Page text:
Back in 1999, I remember everyone so excited about 10,000 and all the news stories that there was nothing to stop it and the next stop was DOW 20,000 by the end of that year. Keep in mind that the DOW crossed 10,000 17 years ago.
Indeed. Examine a chart of the DOW (or your favorite index) over the course of centuries. Not weeks, months or even years, but centuries. What we've seen thus far in the 21st century is hardly impressive. By my own reasoning, 17 years is a mere blip, and one should not fret about long-term history, merely because the past 17 years have been lackluster in aggregate. Fine. But if we examine the last several months (say, since the November 2016 election) in light of the past 17 years, DOW-21,000 isnít shatteringly impressive.

At 7% CAGR (not counting dividends), the stock market should double roughly every decade. Well, letís go back 20 years, to 1997. In June 1997, the DOW was at around 8000. 20 years --> 4X, so today the DOW ought to have been at 32,000.

I agree, that below the upper quintile, the average man-on-the-street in America has not done as well, as has the stock market since its nadir in 2009. But the market is really only making up for lost ground. The real question is, will earnings be able to continue to grow sprightly?
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Old 06-28-2017, 03:40 PM
 
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17 years picks the top of a major financial bubble as a reference point.

1997 selects a period in the middle of the same bubble where central banking policy similar to today had just contributed to a doubling of the Dow within two years. If you back up the date two years, you get a much different result.

Anyone can pick any date to satisfy their own biases.
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Old 06-28-2017, 03:54 PM
 
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Originally Posted by k374 View Post
If the economy is slow (GDP growth < 2%) ... why is the stock market making new historic highs every single day...
This is completely normal. From 1930 to 2016, the average annual GDP growth is 2% while over the same time frame the average return of the stock market has been 7%.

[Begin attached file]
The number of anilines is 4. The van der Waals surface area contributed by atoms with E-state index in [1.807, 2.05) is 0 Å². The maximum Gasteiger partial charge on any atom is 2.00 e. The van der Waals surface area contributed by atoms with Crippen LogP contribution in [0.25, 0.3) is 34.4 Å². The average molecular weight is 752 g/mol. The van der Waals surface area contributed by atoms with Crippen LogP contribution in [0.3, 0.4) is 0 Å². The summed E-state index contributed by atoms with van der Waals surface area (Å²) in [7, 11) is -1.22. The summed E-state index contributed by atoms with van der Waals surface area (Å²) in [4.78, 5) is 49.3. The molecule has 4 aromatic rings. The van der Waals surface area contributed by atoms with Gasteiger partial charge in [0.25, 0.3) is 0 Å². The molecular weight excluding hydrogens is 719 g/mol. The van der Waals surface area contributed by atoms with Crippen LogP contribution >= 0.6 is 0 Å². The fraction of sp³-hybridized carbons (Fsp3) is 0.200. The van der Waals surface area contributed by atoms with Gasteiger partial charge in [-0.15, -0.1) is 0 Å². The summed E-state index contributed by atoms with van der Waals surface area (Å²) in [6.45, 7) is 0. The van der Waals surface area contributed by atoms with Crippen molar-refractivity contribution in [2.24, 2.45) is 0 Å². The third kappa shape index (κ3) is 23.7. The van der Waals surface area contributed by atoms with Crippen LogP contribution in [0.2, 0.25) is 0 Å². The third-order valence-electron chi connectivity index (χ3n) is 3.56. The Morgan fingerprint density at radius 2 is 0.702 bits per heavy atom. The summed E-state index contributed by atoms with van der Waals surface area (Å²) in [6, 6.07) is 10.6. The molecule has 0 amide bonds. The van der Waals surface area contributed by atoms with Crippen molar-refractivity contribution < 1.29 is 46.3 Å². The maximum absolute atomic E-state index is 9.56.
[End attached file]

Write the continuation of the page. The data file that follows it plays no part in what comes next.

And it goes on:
Stocks aren't priced based on how much stuff they produce (GDP), they are priced based on profit and earnings. With automation and low labor costs companies have gotten really good at increasing earnings on what they produce.

Stocks have rallied since Trump's election because people are making bets that he's going to deliver large tax cuts for business. If he does that then that will goose earnings for most companies even though sales have not increased.
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Old 06-28-2017, 03:55 PM
 
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Originally Posted by lchoro View Post
Anyone can pick any date to satisfy their own biases.
Then why advance any opinion whatsoever?
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Old 06-28-2017, 06:44 PM
 
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Quote:
Originally Posted by Garthur View Post
A little perspective on the DOW, the DOW crossed 21,000 about Mar 1 2017 (4 months ago), it hasn't made any headway since. Most look at what the DOW has done in the last week or day and don't look at the history. So saying the DOW was skyrocketing is incorrect.
Perhaps not skyrocketing but significantly up from the 18K it was in October. The key point isn't that DOW is only 21500 now after hitting 21000 in March but that it's maintained that level. There hasn't been any significant pullback since Trump was elected.